NEW VERSION OF CRICKET The International Cricket Council (ICC) World Twenty20 tournament of 2016 is behind us and despite many events of its kind – and many successful ones at that – the world of cricket can truthfully say that this one was a tremendous success. Maybe it was the different types of pitches found in India this time around and maybe it was the different kinds of bowling, especially the presence of right-arm leg-spin bowling, which made it so successful. Maybe it was the quality of batting throughout, the tournament and the brilliance of the fielding which lifted the standard and thus the excitement throughout and maybe it was the energy and performance of the minnows which caused it all. Maybe it was, in the final analysis, the performance of the big hitters of the West Indies which made the difference and the stylish and dramatic way in which they ended the tournament on a winning note, with the ball disappearing into the outskirts of Kolkata. Maybe it was simply an improving mindset by the players. Whatever it was that caused it, it was a tournament to remember and to duplicate and, at least, the next time around. For years now, and but for a few changes, cricket has remained the same. It has been basically the same teams, with nothing new to add spice and colour to the scenery. Cricket, it is said, is a hard game to learn, but that is Test cricket. RANKED NO. 3 T20 cricket is ranked number three in the general scheme of things. It is played regularly in local competitions, hardly in international competitions and up to last month, it was played every two years as a world tournament. Regrettably, it is scheduled for every four years as of the next time. T20 cricket is big business. It is, however, easy to play, it is fun, it caters to the spectators, and although the players, including the West Indies players, or most of them, prefer the Test version, it is the most popular format today. T20 cricket is ideal as a tool to spread the game. The minnows can upset the ‘big boys’ occasionally, just as how The Netherlands defeated England in both the 50-over World Cup and the World Twenty 20 and just as how Afghanistan defeated the West Indies a few weeks ago in the World Twenty20. Those defeats were embarrassing for England and that defeat was also embarrassing for the soon-to-be crowned world champions, West Indies, a few days ago. They added to the excitement of the tournament, however, and as far as The Netherlands and Afghanistan are concerned, they contributed to the growth of the game. The ICC has a duty to its minnows and a responsibility to cricket to let them loose and offer them more opportunities. This is the time to allow cricket to grow. There is a new version of cricket, however. It is T20 cricket. It is taking over like wildfire and it has given those in charge the opportunity to spread their wings, to cover the whole wide world. For years now, there has been a call to add more teams to cricket and there has always been a counterclaim by the ‘big shots’ of cricket that the game would be too one-sided if that was done. There is no doubt that was true. Can you imagine a Test match between Australia and Canada at the Melbourne Cricket Ground (MCG) and, at end of day two, at the end of the first innings, the scoreboard read: Australia 400 for one or two declared, Canada70 and 20 for five? Who would watch this match and who would pay for the exercise? Based on their performances over the years and their performance this year, however, the minnows, or some of them Ireland, the Netherlands, Oman, Afghanistan, Scotland, Hong Kong and Kenya, deserve their places. And so do others like Papua, New Guinea, Canada and the USA. If they never get to compete, no one will ever know of them, just as we would never have known of players like Mohammad Shahzar; Afghanistan’s batsman Kyle Coetzer; Scotland’s batsman Zeeshan Maqsood; Oman’s batsman Dawlat Zadran; Afghanistan’s pacer and one of the real finds of the tournament, Afghanistan’s young right-arm leg-spinner Rashid Khan. And what of countries like China, Argentina and even Brazil if they so desire? T20 cricket is made for them.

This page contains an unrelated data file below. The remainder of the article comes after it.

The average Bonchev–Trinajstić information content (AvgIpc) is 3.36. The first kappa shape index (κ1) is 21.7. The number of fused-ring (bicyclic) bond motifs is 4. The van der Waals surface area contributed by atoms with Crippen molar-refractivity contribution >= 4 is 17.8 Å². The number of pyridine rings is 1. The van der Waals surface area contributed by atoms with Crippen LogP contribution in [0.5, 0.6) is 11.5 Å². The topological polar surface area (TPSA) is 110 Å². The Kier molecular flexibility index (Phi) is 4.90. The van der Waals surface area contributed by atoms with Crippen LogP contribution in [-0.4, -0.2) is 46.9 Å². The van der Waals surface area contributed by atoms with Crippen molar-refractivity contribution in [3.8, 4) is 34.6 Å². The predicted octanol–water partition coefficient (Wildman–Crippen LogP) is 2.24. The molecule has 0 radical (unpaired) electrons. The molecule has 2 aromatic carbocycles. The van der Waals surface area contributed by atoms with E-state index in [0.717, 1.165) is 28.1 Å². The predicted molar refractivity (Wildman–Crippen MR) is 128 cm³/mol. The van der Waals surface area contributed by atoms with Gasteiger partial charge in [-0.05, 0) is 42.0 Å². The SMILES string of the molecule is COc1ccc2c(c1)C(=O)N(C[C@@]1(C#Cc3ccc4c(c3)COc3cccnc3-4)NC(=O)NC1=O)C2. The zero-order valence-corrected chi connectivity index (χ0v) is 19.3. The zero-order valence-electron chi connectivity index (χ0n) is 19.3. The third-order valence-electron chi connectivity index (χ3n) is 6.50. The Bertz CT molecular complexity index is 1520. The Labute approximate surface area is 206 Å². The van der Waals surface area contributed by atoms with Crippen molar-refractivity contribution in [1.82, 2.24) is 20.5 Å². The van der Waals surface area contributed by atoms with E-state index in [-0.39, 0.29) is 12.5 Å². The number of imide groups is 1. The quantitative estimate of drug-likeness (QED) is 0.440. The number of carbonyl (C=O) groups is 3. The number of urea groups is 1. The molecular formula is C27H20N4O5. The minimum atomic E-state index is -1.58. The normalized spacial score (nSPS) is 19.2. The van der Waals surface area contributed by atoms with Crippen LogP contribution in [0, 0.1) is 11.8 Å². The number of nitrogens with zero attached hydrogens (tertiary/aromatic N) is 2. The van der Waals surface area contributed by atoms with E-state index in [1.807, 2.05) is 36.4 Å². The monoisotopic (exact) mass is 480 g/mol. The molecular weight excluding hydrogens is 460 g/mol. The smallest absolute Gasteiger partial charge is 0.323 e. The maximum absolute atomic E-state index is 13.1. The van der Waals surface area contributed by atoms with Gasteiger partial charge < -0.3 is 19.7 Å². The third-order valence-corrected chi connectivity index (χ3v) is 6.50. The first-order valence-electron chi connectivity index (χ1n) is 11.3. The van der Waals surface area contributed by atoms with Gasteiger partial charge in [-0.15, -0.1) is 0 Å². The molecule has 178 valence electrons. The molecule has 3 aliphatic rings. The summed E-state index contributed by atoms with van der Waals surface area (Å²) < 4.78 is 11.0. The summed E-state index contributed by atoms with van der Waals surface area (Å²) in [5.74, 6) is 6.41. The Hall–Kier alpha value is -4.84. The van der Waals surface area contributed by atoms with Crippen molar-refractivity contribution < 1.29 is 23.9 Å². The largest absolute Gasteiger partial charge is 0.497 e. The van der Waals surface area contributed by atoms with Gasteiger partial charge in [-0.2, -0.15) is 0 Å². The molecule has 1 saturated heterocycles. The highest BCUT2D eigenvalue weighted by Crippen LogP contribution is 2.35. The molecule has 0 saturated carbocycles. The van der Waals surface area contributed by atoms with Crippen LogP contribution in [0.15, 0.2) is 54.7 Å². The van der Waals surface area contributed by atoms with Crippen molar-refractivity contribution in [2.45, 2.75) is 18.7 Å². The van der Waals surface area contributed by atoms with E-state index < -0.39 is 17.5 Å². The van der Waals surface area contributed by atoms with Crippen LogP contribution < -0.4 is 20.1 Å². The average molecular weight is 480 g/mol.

…during annual staff conferenceStaff of the Social Protection Ministry’s Child Care and Protection Agency (CCPA) were on Wednesday honoured for their hard work and dedication at their agency’s annual staff conference. The annual year-end activity provided the agency with an opportunity to reflect on its achievements and challenges for 2017 and set the tone for the new year.According to the Department of Public Information (DPI), the event was hosted at Parc Rayne, Rahaman’s Park, East Bank Demerara Public Road, under the theme “Diligent commitment, aggressive case management to improve service delivery”.Minister within the Social Protection Ministry, Keith Scott commended the staff for their efforts. “You have done a wonderful job and my hope is that for the new year, you will be able to be more resolved and you will understand the full meaning of the word vocation, in that your job is really a calling and those of you who understand that will have lifelong satisfaction in being able to see your accomplishments each day as you go to work,” Minister Scott told the staff.Scott noted that persons must understand that they have a role to play not only as educators or social protection agents but as citizens. “We have got to reclaim that feeling that as villagers, this global village, we have got to look out for those children…What happened is that we have taken the ‘care’ out of ‘childcare’ and we are going to put it back,” the Minister stressed.Minister Scott noted that in moving forward, parents must also be given support that will see them providing that necessary guidance to their child/children.Meanwhile, Social Protection Ministry Permanent Secretary Lorene Baird told the staff that even as they celebrate, the opportunity should be used to critically review their actions over the past year and plan for the next.Baird observed that the importance of child care could not be overemphasised – children need protection, they need care and they need to be loved and nurtured if they are going to grow up and be somebody. She noted that institutions like the CCPA have a critical role to play in ensuring these children reach their full potential.Baird applauded the CCPA for its work in 2017, but noted that much more needs to be done in the coming years to protect the country’s children. She also said that the agencies alone could not do it, and urged stakeholders to get on board.Staff members received prizes for the Staff of the year (officer); the Staff of the year (auxiliary staff) and most improved staff.